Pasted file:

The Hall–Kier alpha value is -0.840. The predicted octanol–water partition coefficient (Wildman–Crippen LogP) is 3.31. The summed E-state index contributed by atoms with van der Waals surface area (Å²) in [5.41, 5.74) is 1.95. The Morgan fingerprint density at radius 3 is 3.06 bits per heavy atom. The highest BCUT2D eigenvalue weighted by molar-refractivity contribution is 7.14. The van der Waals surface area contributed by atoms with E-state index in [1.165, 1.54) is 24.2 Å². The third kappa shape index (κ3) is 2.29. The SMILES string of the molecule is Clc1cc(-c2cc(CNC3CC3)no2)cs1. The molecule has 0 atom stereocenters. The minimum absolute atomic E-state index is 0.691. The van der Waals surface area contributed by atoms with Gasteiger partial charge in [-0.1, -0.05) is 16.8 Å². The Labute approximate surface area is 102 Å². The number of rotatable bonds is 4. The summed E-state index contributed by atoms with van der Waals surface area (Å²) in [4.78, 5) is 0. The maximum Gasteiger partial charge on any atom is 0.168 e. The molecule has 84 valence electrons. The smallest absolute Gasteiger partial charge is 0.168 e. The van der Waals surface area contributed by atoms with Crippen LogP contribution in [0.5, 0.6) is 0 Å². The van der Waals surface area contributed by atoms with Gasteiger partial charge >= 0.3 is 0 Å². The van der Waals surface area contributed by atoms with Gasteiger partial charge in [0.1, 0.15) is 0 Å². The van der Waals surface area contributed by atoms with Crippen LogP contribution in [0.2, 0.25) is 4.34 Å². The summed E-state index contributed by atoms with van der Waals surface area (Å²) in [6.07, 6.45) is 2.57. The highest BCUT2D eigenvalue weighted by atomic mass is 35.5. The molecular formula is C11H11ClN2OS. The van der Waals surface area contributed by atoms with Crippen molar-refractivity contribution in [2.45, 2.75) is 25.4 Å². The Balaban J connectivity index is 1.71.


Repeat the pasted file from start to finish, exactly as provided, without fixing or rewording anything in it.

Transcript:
The Hall–Kier alpha value is -0.840. The predicted octanol–water partition coefficient (Wildman–Crippen LogP) is 3.31. The summed E-state index contributed by atoms with van der Waals surface area (Å²) in [5.41, 5.74) is 1.95. The Morgan fingerprint density at radius 3 is 3.06 bits per heavy atom. The highest BCUT2D eigenvalue weighted by molar-refractivity contribution is 7.14. The van der Waals surface area contributed by atoms with E-state index in [1.165, 1.54) is 24.2 Å². The third kappa shape index (κ3) is 2.29. The SMILES string of the molecule is Clc1cc(-c2cc(CNC3CC3)no2)cs1. The molecule has 0 atom stereocenters. The minimum absolute atomic E-state index is 0.691. The van der Waals surface area contributed by atoms with Gasteiger partial charge in [-0.1, -0.05) is 16.8 Å². The Labute approximate surface area is 102 Å². The number of rotatable bonds is 4. The summed E-state index contributed by atoms with van der Waals surface area (Å²) in [4.78, 5) is 0. The maximum Gasteiger partial charge on any atom is 0.168 e. The molecule has 84 valence electrons. The smallest absolute Gasteiger partial charge is 0.168 e. The van der Waals surface area contributed by atoms with Crippen LogP contribution in [0.5, 0.6) is 0 Å². The van der Waals surface area contributed by atoms with Gasteiger partial charge >= 0.3 is 0 Å². The van der Waals surface area contributed by atoms with Gasteiger partial charge in [0.1, 0.15) is 0 Å². The van der Waals surface area contributed by atoms with Crippen LogP contribution in [0.2, 0.25) is 4.34 Å². The summed E-state index contributed by atoms with van der Waals surface area (Å²) in [6.07, 6.45) is 2.57. The highest BCUT2D eigenvalue weighted by atomic mass is 35.5. The molecular formula is C11H11ClN2OS. The van der Waals surface area contributed by atoms with Crippen molar-refractivity contribution in [2.45, 2.75) is 25.4 Å². The Balaban J connectivity index is 1.71.